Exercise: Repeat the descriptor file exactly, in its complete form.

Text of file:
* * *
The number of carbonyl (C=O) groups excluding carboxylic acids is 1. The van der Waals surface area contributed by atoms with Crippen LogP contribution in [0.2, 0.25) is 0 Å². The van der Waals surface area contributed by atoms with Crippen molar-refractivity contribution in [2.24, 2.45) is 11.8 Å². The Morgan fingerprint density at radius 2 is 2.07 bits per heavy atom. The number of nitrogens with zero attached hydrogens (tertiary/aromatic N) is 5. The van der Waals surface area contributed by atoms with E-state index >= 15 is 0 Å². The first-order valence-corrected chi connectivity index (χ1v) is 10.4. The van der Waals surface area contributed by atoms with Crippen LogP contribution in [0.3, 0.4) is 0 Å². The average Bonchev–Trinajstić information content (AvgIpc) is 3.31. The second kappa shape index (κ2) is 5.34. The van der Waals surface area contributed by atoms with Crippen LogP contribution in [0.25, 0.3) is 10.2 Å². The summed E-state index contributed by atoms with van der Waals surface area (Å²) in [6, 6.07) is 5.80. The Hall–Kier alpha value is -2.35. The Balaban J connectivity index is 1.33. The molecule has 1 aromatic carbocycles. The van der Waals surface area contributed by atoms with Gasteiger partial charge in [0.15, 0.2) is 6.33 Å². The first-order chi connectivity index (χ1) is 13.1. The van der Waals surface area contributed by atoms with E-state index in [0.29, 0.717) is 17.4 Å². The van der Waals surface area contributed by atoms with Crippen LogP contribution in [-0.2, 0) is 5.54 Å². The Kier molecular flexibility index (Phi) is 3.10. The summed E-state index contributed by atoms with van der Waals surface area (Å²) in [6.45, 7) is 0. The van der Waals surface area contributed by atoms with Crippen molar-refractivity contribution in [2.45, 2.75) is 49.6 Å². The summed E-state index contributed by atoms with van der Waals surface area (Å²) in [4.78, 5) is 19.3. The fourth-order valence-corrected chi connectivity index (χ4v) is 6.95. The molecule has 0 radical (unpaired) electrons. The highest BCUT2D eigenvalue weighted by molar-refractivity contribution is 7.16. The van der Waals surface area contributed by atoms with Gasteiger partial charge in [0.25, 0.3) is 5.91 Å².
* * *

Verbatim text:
The number of carbonyl (C=O) groups excluding carboxylic acids is 1. The van der Waals surface area contributed by atoms with Crippen LogP contribution in [0.2, 0.25) is 0 Å². The van der Waals surface area contributed by atoms with Crippen molar-refractivity contribution in [2.24, 2.45) is 11.8 Å². The Morgan fingerprint density at radius 2 is 2.07 bits per heavy atom. The number of nitrogens with zero attached hydrogens (tertiary/aromatic N) is 5. The van der Waals surface area contributed by atoms with E-state index >= 15 is 0 Å². The first-order valence-corrected chi connectivity index (χ1v) is 10.4. The van der Waals surface area contributed by atoms with Crippen LogP contribution in [0.3, 0.4) is 0 Å². The average Bonchev–Trinajstić information content (AvgIpc) is 3.31. The second kappa shape index (κ2) is 5.34. The van der Waals surface area contributed by atoms with Crippen LogP contribution in [0.25, 0.3) is 10.2 Å². The summed E-state index contributed by atoms with van der Waals surface area (Å²) in [6, 6.07) is 5.80. The Hall–Kier alpha value is -2.35. The Balaban J connectivity index is 1.33. The molecule has 1 aromatic carbocycles. The van der Waals surface area contributed by atoms with Gasteiger partial charge in [0.15, 0.2) is 6.33 Å². The first-order chi connectivity index (χ1) is 13.1. The van der Waals surface area contributed by atoms with E-state index in [0.29, 0.717) is 17.4 Å². The van der Waals surface area contributed by atoms with Crippen LogP contribution in [-0.2, 0) is 5.54 Å². The Kier molecular flexibility index (Phi) is 3.10. The summed E-state index contributed by atoms with van der Waals surface area (Å²) in [6.45, 7) is 0. The van der Waals surface area contributed by atoms with Crippen molar-refractivity contribution in [2.45, 2.75) is 49.6 Å². The summed E-state index contributed by atoms with van der Waals surface area (Å²) in [4.78, 5) is 19.3. The fourth-order valence-corrected chi connectivity index (χ4v) is 6.95. The molecule has 0 radical (unpaired) electrons. The highest BCUT2D eigenvalue weighted by molar-refractivity contribution is 7.16. The van der Waals surface area contributed by atoms with Gasteiger partial charge in [0.25, 0.3) is 5.91 Å².